I think it is. There, there! Run away, and look as if you'd always worn it."
Ruth went up to her room, and threw herself down on her knees by the bedside, and cried as if her heart would break; and then, as if a light had come down into her soul, she calmed herself and prayed--no words can tell how humbly, and with what earnest feeling. When she came down, she was tearstained and wretchedly pale; but even Sally looked at her with new eyes, because of the dignity with which she was invested by an earnestness of purpose which had her child for its object. She sat and thought, but she no longer heaved those bitter sighs which had wrung Miss Benson's heart in the morning. In this way the day wore on; early dinner, early tea seemed to make it preternaturally long to Ruth; the only event was some unexplained absence of Sally's, who had disappeared out of the house in the evening, much to Miss Benson's surprise, and somewhat to her indignation.
At night, after Ruth had gone up to her room, this absence was explained to her at least. She had let down her long waving glossy hair, and was standing absorbed in thought in the middle of the room, when she heard a round clumping knock at her door, different from that given by the small knuckles of delicate fingers, and in walked Sally, with a judge-like severity of demeanour, holding in her hand two widow's caps of commonest make and coarsest texture. Queen Eleanor herself, when she presented the bowl to Fair Rosamond, had not a more relentless purpose stamped on her demeanour than had Sally at this moment. She walked up to the beautiful, astonished Ruth, where she stood in her long, soft, white dressing-gown, with all her luxuriant brown hair hanging dishevelled down her figure, and thus Sally spoke--
"Missus--or miss, as the case may be--I've my doubts as to you. I'm not going to have my master and Miss Faith put upon, or shame come near them. Widows wears these sort o' caps, and has their hair cut off; and whether widows wears wedding-rings or not, they shall have their hair cut off--they shall. I'll have no half work in this house. I've lived with the family forty-nine year come Michaelmas, and I'll not see it disgraced by any one's fine long curls. Sit down and let me snip off your hair; and let me see you sham decently in a widow's cap to-morrow, or I'll leave the house. Whatten's come over Miss Faith, as used to be as mim a lady as ever was, to be taken by such as you, I dunnot know. Here I sit down with ye, and let me crop you.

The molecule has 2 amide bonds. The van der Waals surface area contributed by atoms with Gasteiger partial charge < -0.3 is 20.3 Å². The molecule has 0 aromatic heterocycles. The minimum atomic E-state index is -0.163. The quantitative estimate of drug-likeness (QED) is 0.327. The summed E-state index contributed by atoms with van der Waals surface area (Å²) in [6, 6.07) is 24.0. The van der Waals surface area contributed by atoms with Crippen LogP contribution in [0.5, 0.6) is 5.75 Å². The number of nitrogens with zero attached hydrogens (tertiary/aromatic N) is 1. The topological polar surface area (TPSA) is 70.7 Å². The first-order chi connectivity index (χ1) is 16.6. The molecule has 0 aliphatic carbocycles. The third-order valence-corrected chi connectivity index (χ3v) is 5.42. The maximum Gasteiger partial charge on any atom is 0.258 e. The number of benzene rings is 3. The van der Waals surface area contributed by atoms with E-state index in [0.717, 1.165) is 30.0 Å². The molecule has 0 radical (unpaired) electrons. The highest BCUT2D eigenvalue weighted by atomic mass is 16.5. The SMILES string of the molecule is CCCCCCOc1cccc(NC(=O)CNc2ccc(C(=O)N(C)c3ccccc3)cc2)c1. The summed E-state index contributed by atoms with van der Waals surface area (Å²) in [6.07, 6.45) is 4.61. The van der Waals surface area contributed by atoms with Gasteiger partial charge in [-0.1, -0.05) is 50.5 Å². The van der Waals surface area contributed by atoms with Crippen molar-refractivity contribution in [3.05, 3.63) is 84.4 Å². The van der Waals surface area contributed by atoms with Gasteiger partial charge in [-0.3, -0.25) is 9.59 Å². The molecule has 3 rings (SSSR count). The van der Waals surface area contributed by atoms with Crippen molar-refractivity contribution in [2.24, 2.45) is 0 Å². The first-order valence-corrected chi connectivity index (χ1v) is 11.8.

She laid no light hand on Ruth's shoulder; and the latter, partly intimidated by the old servant, who had hitherto only turned her vixen lining to observation, and partly because she was broken-spirited enough to be indifferent to the measure proposed, quietly sat down. Sally produced the formidable pair of scissors that always hung at her side, and began to cut in a merciless manner. She expected some remonstrance or some opposition, and had a torrent of words ready to flow forth at the least sign of rebellion; but Ruth was still and silent, with meekly-bowed head, under the strange hands that were shearing her beautiful hair into the clipped shortness of a boy's. Long before she had finished, Sally had some slight misgivings as to the fancied necessity of her task; but it was too late, for half the curls were gone, and the rest must now come off. When she had done, she lifted up Ruth's face by placing her hand under the round white chin. She gazed into the countenance, expecting to read some anger there, though it had not come out in words; but' she only met the large, quiet eyes, that looked at her with sad gentleness out of their finely-hollowed orbits. Ruth's soft, yet dignified submission, touched Sally with compunction, though she did not choose to show the change in her feelings. She tried to hide it indeed, by stooping to pick up the long bright tresses; and, holding them up admiringly, and letting them drop down and float on the air (like the pendent branches of the weeping birch) she said: "I thought we should ha' had some crying--I did. They're pretty curls enough; you've not been so bad to let them be cut off neither. You see, Master Thurstan is no wiser than a babby in some things; and Miss Faith just lets him have his own way; so it's all left to me to keep him out of scrapes. I'll wish you a very good night. I've heard many a one say as long hair was not wholesome. Good night."
But in a minute she popped her head into Ruth's room once more--
You'll put on them caps to-morrow morning. I'll make you a present on them."
Sally had carried away the beautiful curls, and she could not find it in her heart to throw such lovely chestnut tresses away, so she folded them up carefully in paper, and placed them in a safe corner of her drawer.